Yesterday I wanted to make baked potatoes. I bought potatoes and when I went to do it I realized that I didn’t have any tin foil.
This dilemma has freed me in so many ways.
I pondered packing up kids at prime time to a crowded grocery store. And then I used my brain…
Why can’t I make baked potatoes with toxic aluminum foil? Why not!?!?
I love the earth! I’m a member of the green movement! So cut out the crap!
And so I did. Why didn’t I question this sooner!?!?
The result was a satisfyingly moist and delicious potato. Everyone agreed that they tasted sweeter than usual. Was I because I didn’t use foil? We will never know, as I am never using it again.
When I read Dayna Martin’s book “Radical Unschooling”, I identified with it immediately. At times I felt like it was me pouring out of the book. The questioning of whether it was ok to just let our kids do whatever they want, when they want… It went away. I gained more confidence in allowing my children to be the free beings that they are.
That seems to happen when we can give ourselves a name. We are radical unschoolers and I didn’t even know it.
Why is it that having a label eases and soothes my self-doubt?
Shouldn’t it be enough to follow my heart and live with passion?
I think we all want to feel connected. We want to know that there are others like us. We need encouragement and guidance and it’s been very satisfying to see others living the Unschooling life so happily. The radical
Unschooling life, which means that we are free in all areas not just learning. Shouldn’t it be enough to be a part of the human race? Are not we all the same anyways, at the core?
Maybe it’s not so much a label as a definition. The principles speak to my core, it’s not one a fad like my bangs or Birkenstocks.
My thoughts are interesting to me…
Many people tell me that they are tired all the time, especially mothers. I have two easy recommendations to try first. This can make a world of difference:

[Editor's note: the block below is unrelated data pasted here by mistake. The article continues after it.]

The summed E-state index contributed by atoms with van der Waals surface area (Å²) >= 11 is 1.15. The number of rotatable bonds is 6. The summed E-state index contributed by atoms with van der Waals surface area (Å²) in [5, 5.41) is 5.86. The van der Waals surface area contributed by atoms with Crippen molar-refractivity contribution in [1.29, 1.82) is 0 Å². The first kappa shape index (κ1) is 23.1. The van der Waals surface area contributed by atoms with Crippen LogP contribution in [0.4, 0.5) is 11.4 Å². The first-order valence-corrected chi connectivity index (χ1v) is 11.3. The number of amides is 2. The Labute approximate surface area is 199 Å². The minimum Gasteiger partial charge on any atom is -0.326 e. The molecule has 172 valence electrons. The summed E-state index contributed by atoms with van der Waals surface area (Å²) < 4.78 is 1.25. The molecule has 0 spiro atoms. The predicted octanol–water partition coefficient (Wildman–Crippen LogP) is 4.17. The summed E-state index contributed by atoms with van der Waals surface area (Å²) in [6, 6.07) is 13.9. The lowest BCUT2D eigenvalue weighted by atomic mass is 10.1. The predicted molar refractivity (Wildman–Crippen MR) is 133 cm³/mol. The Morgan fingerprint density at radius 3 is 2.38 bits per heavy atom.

Are you drinking enough water and are you eating sufficient fat?
Drinking water throughout the day is important for every single part of your body.
Fat is needed to assimilate many of the good things that you are already eating. Vitamin D is one that needs fat to be produced in your body. So many people have cut out important fats due to concerns over weight gain or cholesterol, but recent studies and ancient wisdom have refuted those theories.
High quality fats include virgin and non-virgin coconut oil, virgin olive oil, palm oil (although there may be environmental issues with this one), butter (especially from grass fed cows), eggs, lard, avacado oil and hemp oil. I use a combination of these daily and am often amazed at the energy that I can sustain! You deserve to feel amazing, too. WAPF info on fat
There has been a lot of discussion in our house about how to get children to clean up their messes. Mostly these conversations spark out of extreme mess and those overwhelming feelings of where to begin.
My mother says they don’t clean up because I don’t make them.
When I am stressed by messes my partner says “Make the kids to help you!”, as if it’s magic.
As most know by now, I don’t believe in teaching by force and chores and housework are no exception.
I have some super awesome ideas about inspiring cleaning motivation in children. I am seeing some great results with my own children in using these methods.
The first thing is always connection. To gain (reasonable) cooperation from children the most important thing is that they feel a loving, trusting connection to us. They need to feel a strong purpose in relation to the family as a group who works, loves and plays together.